The number of COVID-19 cases rose from 7 to 10 in Wilson County and from 667 to 784 in the state in the 24-hour period ending at 2 p.m. Wednesday. Three people in the state have died from the disease, according to the Tennessee Department of Health.

In Wilson County, the two public school systems are adhering to Gov. Bill Lee’s request to keep schools closed through April 24. On Tuesday, both Wilson County Schools and the Lebanon Special School District announced they would extend their closures to April 3, from March 27, but then Lee made his request to stay out until April 24.

Lee’s recommendation comes just a week after he initially recommended all Tennessee school districts to close through March 31.

Despite the extension of school closures, the mood was upbeat and determined at Castle Heights Elementary School on Wednesday morning.

The Family Resource Center had just received a large box truck full of food for the weekend backpack meal program collected by Lebanon’s The Journey Church, and people were beginning to arrive to pick up meals for their children.

Kayla Hoover was there with her sons, Jaydin, 13, and Mason, 10, who both attend Southside Elementary School

“I thought I wouldn’t miss school,” said Jaydin. “But I am missing it.”

Castle Heights cafeteria manager Pam McPeak said she and her staff were being meticulous about disinfecting and washing hands, even as they work to brighten children’s days.

“We are geared up to do this,” McPeak said. “The kids are excited to see us.”

At the state level, Education Commissioner Penny Schwinn endorsed Lee’s recommendation.

“This is an unprecedented time for our country and state and we thank Governor Lee for his leadership in protecting the health and wellbeing of Tennessee’s students and teachers. We know school closures represent a significant disruption for families and students and the recommendation to extend them has not been considered lightly,” Schwinn said in a statement.

The Department of Education continues to work with school districts to ensure students are receiving meals and distance learning continues while school buildings are closed, Schwinn added.

“Even in the midst of these challenges, we have seen an incredible outpouring from districts, schools, and teachers going above and beyond to ensure students continue to have access to food and have the supports they need to continue learning. This is a huge testament to our resilience as a state and the dedication of our educators and leaders.”

Williamson County Schools has already announced that its schools will remain closed until at least May 1, potentially setting a precedent for districts across the state.

The Tennessee legislature approved suspending TNReady testing — the state’s annual standardized assessment — last week as well, amid the extended school closures and some lawmakers wondered if schools would re-open at all this school year.

While President Donald Trump wants the U.S. economy to “open” back up by Easter Sunday, Lee said that with the potentially deadly COVID-19 virus continuing to spread here “the impacts in Tennessee are not going to be over by Easter and we’re planning for a long runway in both the economic impacts and the medical impacts.”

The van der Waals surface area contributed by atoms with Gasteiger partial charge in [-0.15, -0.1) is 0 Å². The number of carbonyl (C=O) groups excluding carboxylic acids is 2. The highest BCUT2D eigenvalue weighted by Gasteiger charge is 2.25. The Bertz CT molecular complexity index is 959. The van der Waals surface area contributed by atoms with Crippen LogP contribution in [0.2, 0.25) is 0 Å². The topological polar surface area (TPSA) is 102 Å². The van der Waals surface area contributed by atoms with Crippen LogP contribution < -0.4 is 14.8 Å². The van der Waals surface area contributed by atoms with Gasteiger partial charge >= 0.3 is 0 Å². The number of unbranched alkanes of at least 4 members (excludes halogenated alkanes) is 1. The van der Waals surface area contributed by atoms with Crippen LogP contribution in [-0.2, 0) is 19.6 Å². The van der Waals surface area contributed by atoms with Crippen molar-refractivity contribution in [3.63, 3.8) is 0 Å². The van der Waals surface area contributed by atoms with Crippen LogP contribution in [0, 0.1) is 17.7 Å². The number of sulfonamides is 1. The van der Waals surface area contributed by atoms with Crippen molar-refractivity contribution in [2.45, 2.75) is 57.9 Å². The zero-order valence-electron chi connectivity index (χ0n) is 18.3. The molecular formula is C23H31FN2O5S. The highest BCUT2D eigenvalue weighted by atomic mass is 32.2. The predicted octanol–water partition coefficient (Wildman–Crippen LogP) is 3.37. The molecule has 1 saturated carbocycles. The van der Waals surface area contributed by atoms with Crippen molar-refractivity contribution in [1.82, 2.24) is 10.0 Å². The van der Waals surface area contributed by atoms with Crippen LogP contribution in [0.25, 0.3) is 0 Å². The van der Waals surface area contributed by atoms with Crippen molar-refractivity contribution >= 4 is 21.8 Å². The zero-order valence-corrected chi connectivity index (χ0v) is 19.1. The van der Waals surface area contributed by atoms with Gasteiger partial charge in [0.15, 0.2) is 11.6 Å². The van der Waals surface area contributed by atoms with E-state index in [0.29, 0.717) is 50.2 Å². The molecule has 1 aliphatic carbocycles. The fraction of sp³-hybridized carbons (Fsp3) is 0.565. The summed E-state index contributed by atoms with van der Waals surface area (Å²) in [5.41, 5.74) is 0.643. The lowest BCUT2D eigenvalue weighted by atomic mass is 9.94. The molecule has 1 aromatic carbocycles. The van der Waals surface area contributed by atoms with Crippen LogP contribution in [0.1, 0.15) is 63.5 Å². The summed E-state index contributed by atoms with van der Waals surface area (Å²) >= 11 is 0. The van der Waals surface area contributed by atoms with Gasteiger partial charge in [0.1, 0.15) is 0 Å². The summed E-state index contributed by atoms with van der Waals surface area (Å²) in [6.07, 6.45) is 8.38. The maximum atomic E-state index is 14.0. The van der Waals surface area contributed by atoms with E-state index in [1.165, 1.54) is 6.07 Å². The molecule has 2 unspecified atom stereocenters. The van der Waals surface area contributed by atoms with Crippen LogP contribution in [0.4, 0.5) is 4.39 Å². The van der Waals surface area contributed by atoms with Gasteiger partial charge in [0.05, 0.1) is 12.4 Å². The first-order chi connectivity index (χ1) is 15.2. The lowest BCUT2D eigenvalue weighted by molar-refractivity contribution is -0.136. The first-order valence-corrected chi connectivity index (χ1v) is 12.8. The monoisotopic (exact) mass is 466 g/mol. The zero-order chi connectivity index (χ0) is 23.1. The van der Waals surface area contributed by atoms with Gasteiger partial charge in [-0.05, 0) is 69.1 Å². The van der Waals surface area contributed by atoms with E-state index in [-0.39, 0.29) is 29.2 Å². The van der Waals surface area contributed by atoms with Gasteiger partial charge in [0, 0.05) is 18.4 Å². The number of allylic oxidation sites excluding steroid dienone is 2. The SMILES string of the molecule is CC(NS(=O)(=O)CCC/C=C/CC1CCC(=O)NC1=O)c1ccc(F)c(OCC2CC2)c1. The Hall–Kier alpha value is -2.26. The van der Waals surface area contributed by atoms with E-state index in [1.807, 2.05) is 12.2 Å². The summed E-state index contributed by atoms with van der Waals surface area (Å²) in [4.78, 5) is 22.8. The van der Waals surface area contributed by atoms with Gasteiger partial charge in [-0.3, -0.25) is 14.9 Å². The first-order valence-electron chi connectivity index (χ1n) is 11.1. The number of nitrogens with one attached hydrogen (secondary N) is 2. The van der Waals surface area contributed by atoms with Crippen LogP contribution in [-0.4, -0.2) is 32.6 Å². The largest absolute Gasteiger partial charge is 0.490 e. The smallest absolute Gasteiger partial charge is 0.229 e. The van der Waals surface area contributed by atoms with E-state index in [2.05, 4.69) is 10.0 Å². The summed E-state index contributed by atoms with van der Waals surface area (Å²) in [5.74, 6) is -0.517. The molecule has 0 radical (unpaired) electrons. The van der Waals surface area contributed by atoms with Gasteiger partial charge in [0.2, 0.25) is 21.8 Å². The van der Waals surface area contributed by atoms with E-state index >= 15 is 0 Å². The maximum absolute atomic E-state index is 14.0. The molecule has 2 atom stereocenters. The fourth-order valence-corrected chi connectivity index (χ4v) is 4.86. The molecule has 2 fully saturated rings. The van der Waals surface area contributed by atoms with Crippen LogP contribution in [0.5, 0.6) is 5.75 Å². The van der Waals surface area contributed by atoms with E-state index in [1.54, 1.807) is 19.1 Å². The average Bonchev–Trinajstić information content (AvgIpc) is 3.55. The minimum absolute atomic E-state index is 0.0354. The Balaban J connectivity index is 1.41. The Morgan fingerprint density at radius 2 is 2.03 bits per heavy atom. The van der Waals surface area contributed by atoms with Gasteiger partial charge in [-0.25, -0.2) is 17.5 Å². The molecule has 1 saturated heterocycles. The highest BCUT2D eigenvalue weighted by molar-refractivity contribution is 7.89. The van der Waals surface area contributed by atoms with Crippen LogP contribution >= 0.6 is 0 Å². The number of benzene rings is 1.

Noting that different parts of the country “are in different stages,” the Republican governor said “here in Tennessee we know that we have a tremendous challenge ahead of us. And we’re gearing up for what is to come.

“We know that certainly the virus is spreading in Tennessee right now. Our numbers are going up. They’re going to continue to go up,” Lee said Tuesday. “And because of that the unemployment in this state will likely go up as people are removed from the work force.”

The governor added that “we’re not afraid of what’s coming. We’re just aware of what’s coming and we’re preparing for what’s coming.” He was referring to issues such as adding hospital beds and finding additional sources of personal protection equipment for frontline physicians and health professionals seeking to combat the crisis.

Earlier Tuesday, the federal Tennessee Valley Authority utility announced that it was distributing 50,000 N95 masks in its seven-state region for health professionals to use. Lee said other companies are also stepping up to help.

State Health Commissioner Lisa Piercey cautioned reporters during the governor’s teleconference call that the two deaths in Nashville doesn’t mean that is all that have occurred, noting the state may soon “hear of additional deaths” that haven’t been reported. She said the reporting process is “fairly significant” and “there is a lag on that.”

Asked how many people with coronavirus have been hospitalized, Piercey, a physician, explained patients sometimes present at hospitals as having pneumonia. It is still taking time on COVID-19 testing although she and Lee say the process is accelerating now with more tests and even shorter turn around times.

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